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Lewes, Delaware
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September 26, 1997     Cape Gazette
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September 26, 1997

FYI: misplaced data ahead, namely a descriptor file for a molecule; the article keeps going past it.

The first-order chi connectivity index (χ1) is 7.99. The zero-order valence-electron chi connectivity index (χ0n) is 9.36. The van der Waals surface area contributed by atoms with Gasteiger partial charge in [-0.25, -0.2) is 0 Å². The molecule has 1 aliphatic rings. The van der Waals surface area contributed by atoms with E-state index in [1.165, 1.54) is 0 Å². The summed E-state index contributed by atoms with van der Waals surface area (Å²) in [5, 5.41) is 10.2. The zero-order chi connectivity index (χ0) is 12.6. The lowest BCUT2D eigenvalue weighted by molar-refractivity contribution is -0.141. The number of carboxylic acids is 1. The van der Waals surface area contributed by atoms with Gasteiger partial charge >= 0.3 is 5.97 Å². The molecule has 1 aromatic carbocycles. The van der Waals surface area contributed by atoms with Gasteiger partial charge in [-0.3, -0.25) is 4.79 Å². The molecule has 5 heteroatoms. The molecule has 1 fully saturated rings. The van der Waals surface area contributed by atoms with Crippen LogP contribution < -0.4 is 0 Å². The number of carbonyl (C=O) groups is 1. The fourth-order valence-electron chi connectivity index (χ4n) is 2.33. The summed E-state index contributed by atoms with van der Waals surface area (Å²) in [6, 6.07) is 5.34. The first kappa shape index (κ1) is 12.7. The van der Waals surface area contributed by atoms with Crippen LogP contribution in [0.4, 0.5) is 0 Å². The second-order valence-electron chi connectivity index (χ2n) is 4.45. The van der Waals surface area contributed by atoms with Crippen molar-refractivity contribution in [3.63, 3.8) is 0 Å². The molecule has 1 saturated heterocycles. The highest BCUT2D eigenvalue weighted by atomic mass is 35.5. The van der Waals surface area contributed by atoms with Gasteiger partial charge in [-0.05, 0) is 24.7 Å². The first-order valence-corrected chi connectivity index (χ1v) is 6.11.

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CAPE GAZETTE, Friday, September 26 - October 2, 1997 - 57 FOOD & DRINK Coast Day 1997: A seafi)od lover's paradise Oct. 5 in Lewes Seafood enthusiasts will find plenty to tempt their taste buds at the 21st annual Coast Day, the marine festival held in Lewes by the University of Delaware Sea Grant College Program and Grad- uate College of Marine Studies. From culinary presentations and a seafood safety quiz to the annual Crab Cake Cook-Off, the schedule on Sunday, Oct. 5 is packed with activities sure to keep your mouth watering. An information fair, "Seafood at Your Fingertips," will be held throughout the day in the Wind- jammer Room of the Virden Cen- ter. Organized by Sea Grant Marine Advisory seafood technol- ogy specialist Doris Hicks, this event will feature six activities designed to educate visitors about the variety and benefits of seafood, and how to prepare and handle it safely. Included will be a food safety cartoon and activity for preschoolers, a fish display, a food safety quiz, and a glo-germ test for proper hand washing. Sev- eral master food educators, indi- viduals who have completed a special course offered through University of Delaware Coopera- tive Education, will be on hand to assist visitors and answer ques- tions. "The seafood information fair is becoming a tradition at Coast Day," Hicks said. "Now in its fourth year, it's a fun way to put a lot of useful information about seafood in consumers' hands. Vis- itors will be able to have many of their questions about seafood answered, as well as pick up some new ideas, techniques and recipes." The seafood culinary presenta- tions get underway in the Virden Center's Pilot Room at 11:30 a.m., with "Shrimp and Scallop Negril," prepared by Jeff Robertshaw, executive chef at the Wharf Restaurant in Ocean City, Md. This exotic Caribbean dish, blend- ing seafood with pineapple, coconut, and other flavors can serve as a refreshing appetizer or as a delicious main dish served with wild rice. At 12:30 p.m., Bonnie Aronson will present "Kids 'n' Wraps Soar to the Shore: Seafood Made Trendy and Fun." Aronson is a culinary arts training specialist at Seaside Training and Employment Partnership, First State Communi- ty Action Agency, Rehoboth Beach. Her presentation is designed to win kids over to seafood through such winning "wraps" as flour tortillas. Young- sters will also enjoy a sui'prise vis- it by Chef Combo, a puppet, dur- ing Aronson's performance. Influences from abroad will sail in at 1:30 p.m., when chef Mark Steele, who recently returned from a trans-Atlantic voyage aboard his sailboat, will present "European Travels Inspire New, Exciting Delaware Seafood Cuisine." Steele is the executive chef at the Lamp Post Restaurant in Rehoboth Beach. "Let Your Palate Soar on Three Crusts on Three Fish" will be pre- sented at 2:30 p.m. by Joe DiGre- gorio, chef at Vita Nova, the Food Service Laboratory Dining room operated by the University of Delaware Hotel, Restaurant and Institutional Management Pro- gram at the University's main campus in Newark. DiGregorio will help visitors learn the secret to making great seafood crusts at home. At 3:30 p.m, "Enlighten Your Taste Buds - Savor Catfish" will be offered by Charlene Zinnel, culinary arts assistant at Parkside High School Career and Technol- ogy Department, and sous chef at Macky's Bayside Bar and Grille in Ocean City, Md. Zinnel, a certi- fied sous chef, holds the title of Chef of the Year, awarded by the Delmarva Chefs and Cooks Asso- ciation. Eight finalists representing Delaware and Maryland will com- pete in the Coast Day Crab Cake Cook-Off beginning at 11 a.m. on the lawn across from Smith Lab. Coast Day visitors will be able to watch the contestants prepare their recipes and sample a morsel or two. Judging takes place at noon, with winners announced at 1 p.m. This year's judges include Ron Cole, assistant professor, UD Continued on page 58 Food is a keynote fixture at Coast Day, held the first Sunday of October at the College of Marine Studies in Lewes each year. People flock to the tents to try oyster fritters, crab deli- cacies and a variety of other fixings. Our man in Washington opts for old-fashioned fare I am not making this up. (Please excuse me, Mr. Churchill, "End- ing sentences with prepositions is something up with I will not put.") I am waiting for the light to change on Route I (definitely, our favorite pastime) and the car in front of me has three bumper stickers. The first one declares "Meat is Murder." The second encourages "Go Vegetarian." (This is the order, really). The third: "Nicola's Pizza." I wanted to knock on the window and say, "Excuse me. Do you know where pepperoni comes from?" My nephew, Charlie, is a "vege- tarian" too. He only eats hot dogs and pizzas. He's five, though. Not old enough to drive. I wanted to ask the driver of the bumper stick- ers what Dr. Laura would have: "What do you want to be, if you grow up?" Anyway, this column is really about an entirely different topic. He's a big guy. Six-five and a half. Probably should have been a bas- ketball player. But he is our Castle on the Hill. Rep. Michael N. Cas- tle balanced the budget eight straight times as our former gover- nor, but refuses to disclose his FOCUS ON FOOD weight. That's okay. He must l.ve to eat. One of his assistants described him as "lanky." That's a safe quote. Our guys in Washington all seem to be on the run, eating healthy food at their desks in order to better represent us. The ones I have talked to thus far are sincere. If they really do spend their days eating yogurt and fresh fruit, they must be. Rep. Castle, according to an aide, "tends to get a turkey sandwich (if they're out of turkey, he opts for ham)" for lunch. Not a safe quote. Can you imagine what an irresponsible reporter would do with that quote? Turkey? Ham? Washington, D.C.? Here are two of the Congress- man's favorite recipes. He and his wife, Jane, share the cooking responsibilities and enjoy the time they have in Delaware for a leisurely meal. Lazy Chicken 4 chicken breasts with skin and four legs, or six breasts 1 medium onion, quartered 3-4 medium potatoes, cut in large chunks 6-7 carrots, cut into large chunks 3-4 cloves, chopped garlic (optional) 1 1/2 teaspoons salt freshly ground pepper to taste 1 teaspoon dry thyme 1 cup white wine 1-2 cups chicken broth 3 teaspoons butter chopped parsley for garnish Preheat oven to 500 degrees. Place oven rack in upper third of oven. Lay chicken in large baking pan. Add onion (pulling quarters apart), potatoes and carrots. Pieces should be propped up onto each other. Pour wine and I cup chick- en broth over mixture. Sprinkle garlic, thyme salt and pepper. Dot with butter. Reduce heat to 350 degrees and bake in upper third of oven for 50 minutes to an hour. Chicken and vegetables will brown. Turn chicken to baste as needed to brown. Add more broth if evaporating. Please note: I like to use more thyme - it's so good. Also, this dish is a very good left- over. Makes 3-4 servings. Lentil Barley Stew 1/4 cup butter 1/3 cup chopped onion 1/2 cup chopped celery 1 l-pound can of stewed toma- toes 2 cups water 1/2 cup lentils, well-rinsed 1/3 cup medium-sized barley 1/2 teaspoon salt dash pepper 1/4 teaspoon crushed rose- mary 1/3 cup shredded carrots Melt butter in large, heavy saucepan over moderate heat. Add onion and celery and cook until onion is lightly browned. Stir in tomatoes, water, lentils, barley, salt, pepper and rosemary. Bring to a boil. Cover tightly and boil gently for 25 minutes, stirring occasionally. Add carrots and cook 5 minutes longer. Please note: I add a teaspoon of sugar to reduce the acidity of the tomatoes. Also, for a little zip, I add a few shakes of crushed red pepper. Makes six servings. May be frozen. I was in Washington, D.C., last week and went with a friend to one of those designer grocery stores. The place was so bizarre. A gro- cery store with hardwood floors. A grocery store where you have to pay to park - in a garage. This place sells blueberries in January for $500 a pound. I had fun, though. To embarrass my friend. I just wandered around the free range, environmentally safe, organic, "We take American Express" market saying in a very loud voice, "I'm from Sussex County. I've never seen nothing like this before in my life. This ain't the Company Store." Made the shopping go much more quick- ly. So Rep. Castle, come on down to "lower, slower." We will buy you a real good crab cake - and hold the sales tax.